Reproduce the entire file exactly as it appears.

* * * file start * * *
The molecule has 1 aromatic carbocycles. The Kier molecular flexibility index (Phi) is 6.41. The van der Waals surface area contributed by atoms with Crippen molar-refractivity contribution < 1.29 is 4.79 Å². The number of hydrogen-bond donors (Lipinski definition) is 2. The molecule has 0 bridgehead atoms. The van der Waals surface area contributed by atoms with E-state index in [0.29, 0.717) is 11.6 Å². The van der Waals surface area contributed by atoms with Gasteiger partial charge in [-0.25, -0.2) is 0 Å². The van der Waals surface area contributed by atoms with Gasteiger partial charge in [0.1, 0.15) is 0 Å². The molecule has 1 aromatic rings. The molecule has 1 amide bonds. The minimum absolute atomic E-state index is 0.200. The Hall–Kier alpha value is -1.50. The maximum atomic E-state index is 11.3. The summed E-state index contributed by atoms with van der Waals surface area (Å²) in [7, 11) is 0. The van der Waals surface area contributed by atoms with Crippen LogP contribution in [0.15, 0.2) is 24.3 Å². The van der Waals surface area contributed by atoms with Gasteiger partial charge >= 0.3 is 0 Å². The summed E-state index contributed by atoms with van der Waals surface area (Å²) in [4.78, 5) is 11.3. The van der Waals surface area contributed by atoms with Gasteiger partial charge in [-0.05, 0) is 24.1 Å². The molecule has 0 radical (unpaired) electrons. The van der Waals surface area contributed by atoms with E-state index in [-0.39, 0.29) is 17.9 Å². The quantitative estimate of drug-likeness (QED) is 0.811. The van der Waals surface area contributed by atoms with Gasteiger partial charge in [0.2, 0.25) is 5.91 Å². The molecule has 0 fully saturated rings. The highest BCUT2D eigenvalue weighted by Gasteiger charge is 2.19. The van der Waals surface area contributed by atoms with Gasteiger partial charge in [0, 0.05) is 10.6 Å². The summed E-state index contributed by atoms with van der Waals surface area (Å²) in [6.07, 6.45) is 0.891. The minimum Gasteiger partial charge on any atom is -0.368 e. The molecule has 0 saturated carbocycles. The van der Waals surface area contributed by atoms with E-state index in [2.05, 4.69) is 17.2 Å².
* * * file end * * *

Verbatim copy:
The molecule has 1 aromatic carbocycles. The Kier molecular flexibility index (Phi) is 6.41. The van der Waals surface area contributed by atoms with Crippen molar-refractivity contribution < 1.29 is 4.79 Å². The number of hydrogen-bond donors (Lipinski definition) is 2. The molecule has 0 bridgehead atoms. The van der Waals surface area contributed by atoms with E-state index in [0.29, 0.717) is 11.6 Å². The van der Waals surface area contributed by atoms with Gasteiger partial charge in [-0.25, -0.2) is 0 Å². The van der Waals surface area contributed by atoms with Gasteiger partial charge in [0.1, 0.15) is 0 Å². The molecule has 1 aromatic rings. The molecule has 1 amide bonds. The minimum absolute atomic E-state index is 0.200. The Hall–Kier alpha value is -1.50. The maximum atomic E-state index is 11.3. The summed E-state index contributed by atoms with van der Waals surface area (Å²) in [7, 11) is 0. The van der Waals surface area contributed by atoms with Crippen LogP contribution in [0.15, 0.2) is 24.3 Å². The van der Waals surface area contributed by atoms with Gasteiger partial charge >= 0.3 is 0 Å². The summed E-state index contributed by atoms with van der Waals surface area (Å²) in [4.78, 5) is 11.3. The van der Waals surface area contributed by atoms with Gasteiger partial charge in [-0.05, 0) is 24.1 Å². The molecule has 0 radical (unpaired) electrons. The van der Waals surface area contributed by atoms with E-state index in [-0.39, 0.29) is 17.9 Å². The quantitative estimate of drug-likeness (QED) is 0.811. The van der Waals surface area contributed by atoms with Gasteiger partial charge in [0.2, 0.25) is 5.91 Å². The molecule has 0 fully saturated rings. The highest BCUT2D eigenvalue weighted by Gasteiger charge is 2.19. The van der Waals surface area contributed by atoms with Gasteiger partial charge in [0, 0.05) is 10.6 Å². The summed E-state index contributed by atoms with van der Waals surface area (Å²) in [6.07, 6.45) is 0.891. The minimum Gasteiger partial charge on any atom is -0.368 e. The molecule has 0 saturated carbocycles. The van der Waals surface area contributed by atoms with E-state index in [2.05, 4.69) is 17.2 Å².